Birth Detroit addresses Black infant mortality rate


This story, originally published on Outlier Media, is the second in a series of 9 stories funded by the W.K. Kellogg Foundation that aims to highlight stories written by emerging writers in Detroit. Photos by Jeremiah Brown.

Nearly 1,000 women die each year in the United States while in childbirth or during their pregnancies, according to the national Centers for Disease Control and Prevention. Of this group, Black mothers are four and a half times more likely to die than their white counterparts, and Detroit’s maternal death rate is three times the national average. It is with these tragic realizations that the founders of Birth Detroit have successfully started to build the city’s first birthing center.

A birthing center for mothers-to-be and their families can be an alternative to a hospital. As described on Birth Detroit’s website, “A birth center is a home-like place where midwives provide prenatal, birth, and postpartum care. Birth centers are freestanding and not in hospitals.” Birth Detroit’s certified nurse midwives and licensed midwives aim to offer both medical care as well as “sister-like” support and services to their clients before, during, and after their pregnancies.

By summer 2024, Birth Detroit’s birthing center will give families the option to deliver their babies on-site, as well as provide classes, mental health services, and lactation support through community partnerships. Leseliey Welch, co-founder and CEO of Birth Detroit, weighed in from the open field of where the vision of Birth Detroit will be realized.

“This is just phase one. In the next 10 years, we will have additional space on this property for values-aligned providers,” says Welch. “Families can see a pediatrician, a therapist, or a midwife, or acupuncturist. You won’t have to drag your family to multiple places for multiple appointments,” said Welch.

Welch fell in love with birthing and maternal health as a doula – someone who provides emotional and physical support during a pregnancy and childbirth. However, it was when Welch and her partner suffered both a preterm and a late term loss during their pregnancies, that those statistics hit home. “I’ve had a preterm baby and we’ve had a late term loss. Infant mortality has impacted my family through my brother and sister-in-law,” says Welch. “We want everybody to have access to this kind of care. We want more easy access clinics. We want more birth centers. We want other folks to know they can do it too.”

Engaging her community, Welch partnered with Elon Geffrard, Char’ly Snow, and Nicole Marie White to fundraise to bring Birth Detroit to full term. This group would be the founding and board members for Birth Detroit. They have grown to a staff of dedicated individuals with an almost fully funded $4 million capital campaign. The goal is to raise the remaining $400,000 by the end of the year.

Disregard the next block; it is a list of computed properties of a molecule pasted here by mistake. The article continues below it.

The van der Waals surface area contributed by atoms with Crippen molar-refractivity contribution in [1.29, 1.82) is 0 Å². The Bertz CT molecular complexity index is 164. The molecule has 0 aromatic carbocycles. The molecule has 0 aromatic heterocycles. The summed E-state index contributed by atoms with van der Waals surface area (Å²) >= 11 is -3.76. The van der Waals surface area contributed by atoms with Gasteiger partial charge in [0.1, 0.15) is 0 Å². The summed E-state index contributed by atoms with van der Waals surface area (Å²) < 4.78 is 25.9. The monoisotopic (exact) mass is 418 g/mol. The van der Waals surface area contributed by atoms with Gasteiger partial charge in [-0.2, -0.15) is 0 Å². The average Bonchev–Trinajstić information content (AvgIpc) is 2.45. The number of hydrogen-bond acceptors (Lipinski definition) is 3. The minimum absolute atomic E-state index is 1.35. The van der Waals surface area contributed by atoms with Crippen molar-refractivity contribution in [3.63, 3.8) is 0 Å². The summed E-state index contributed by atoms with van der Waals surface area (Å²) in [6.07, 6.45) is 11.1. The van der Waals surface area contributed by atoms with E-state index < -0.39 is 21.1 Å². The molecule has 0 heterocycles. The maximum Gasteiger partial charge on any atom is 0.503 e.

Left to right: Elon Geffrard, Leseliey Welch, Nicole White, Char’Ly Snow.“I’ve seen all of these great interventions and solutions across the city, but not enough midwives. Why has no one invested in midwifery care? I knew I had to change that,” Welch said. “Once I understood midwifery care and birth center care and how the outcomes are better, I met my co-founders, it was all she wrote. We knew that together we could make it happen.”

Through word of mouth, Birth Detroit has made inroads to reaching their target audience: soon to be moms looking for an alternative. First time mother, Jamerra Flores, 24 of Detroit, discovered Birth Detroit through a friend’s recommendation after she experienced an uncomfortable interaction at an OBGYN office. “As soon as I walked into the doors at Birth Detroit, I felt welcome. It’s been absolutely amazing,” Flores said. “I don’t feel so alone anymore.”

Flores struggled with her mental health before she got pregnant. Now, she feels like she has the support she needs. Birth Detroit’s team has helped her navigate the medical system by recommending a therapist and helping her get access to the baby care items she will need as a new mom. “I feel like I have a village of people there to get me through the pregnancy. They are literally the gift that never stops giving.” Birth Detroit’s midwife checks in with Flores monthly and has helped her feel like she has the necessities required to raise her baby.

The team at Birth Detroit envisions a future with the multiple locations on the east and west sides of Detroit, and amplified access to similar care for future moms-to-be.

“And as a co-founder and CEO, my job is the administration and the fundraising. So I don’t get to see the families. I’m not in the clinic. I just see them at events and hear their stories on panels. It motivates me to keep going,” says Welch. “The moms, our midwives, and our team. That’s why we’re here.”

Birth Center Week is kicking off its inaugural celebration, September 14th – 20th and will be celebrated as a focus to “uplift the power and potential of midwives and birth centers, particularly those led by black, indigenous, and people of color to make a difference.”

Information on Birth Center Week events and celebrations covering policy work and building community-owned infrastructure around birth centers can be found by visiting



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